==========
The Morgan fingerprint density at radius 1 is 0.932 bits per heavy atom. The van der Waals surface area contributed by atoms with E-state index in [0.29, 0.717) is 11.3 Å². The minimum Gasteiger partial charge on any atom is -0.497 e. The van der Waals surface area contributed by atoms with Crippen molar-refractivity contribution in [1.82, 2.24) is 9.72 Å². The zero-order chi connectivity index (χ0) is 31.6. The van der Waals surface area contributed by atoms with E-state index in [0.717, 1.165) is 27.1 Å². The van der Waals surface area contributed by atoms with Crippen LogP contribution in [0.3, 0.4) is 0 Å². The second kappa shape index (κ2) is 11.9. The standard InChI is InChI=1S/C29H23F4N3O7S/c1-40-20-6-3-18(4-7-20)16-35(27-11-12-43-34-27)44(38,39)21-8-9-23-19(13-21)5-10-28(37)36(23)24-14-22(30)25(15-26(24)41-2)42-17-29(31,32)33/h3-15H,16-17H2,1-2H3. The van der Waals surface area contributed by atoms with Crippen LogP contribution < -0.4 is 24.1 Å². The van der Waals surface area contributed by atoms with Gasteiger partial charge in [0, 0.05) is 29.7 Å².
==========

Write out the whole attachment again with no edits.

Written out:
The Morgan fingerprint density at radius 1 is 0.932 bits per heavy atom. The van der Waals surface area contributed by atoms with E-state index in [0.29, 0.717) is 11.3 Å². The minimum Gasteiger partial charge on any atom is -0.497 e. The van der Waals surface area contributed by atoms with Crippen molar-refractivity contribution in [1.82, 2.24) is 9.72 Å². The zero-order chi connectivity index (χ0) is 31.6. The van der Waals surface area contributed by atoms with E-state index in [0.717, 1.165) is 27.1 Å². The van der Waals surface area contributed by atoms with Crippen LogP contribution in [0.3, 0.4) is 0 Å². The second kappa shape index (κ2) is 11.9. The standard InChI is InChI=1S/C29H23F4N3O7S/c1-40-20-6-3-18(4-7-20)16-35(27-11-12-43-34-27)44(38,39)21-8-9-23-19(13-21)5-10-28(37)36(23)24-14-22(30)25(15-26(24)41-2)42-17-29(31,32)33/h3-15H,16-17H2,1-2H3. The van der Waals surface area contributed by atoms with Crippen LogP contribution < -0.4 is 24.1 Å². The van der Waals surface area contributed by atoms with Gasteiger partial charge in [0, 0.05) is 29.7 Å².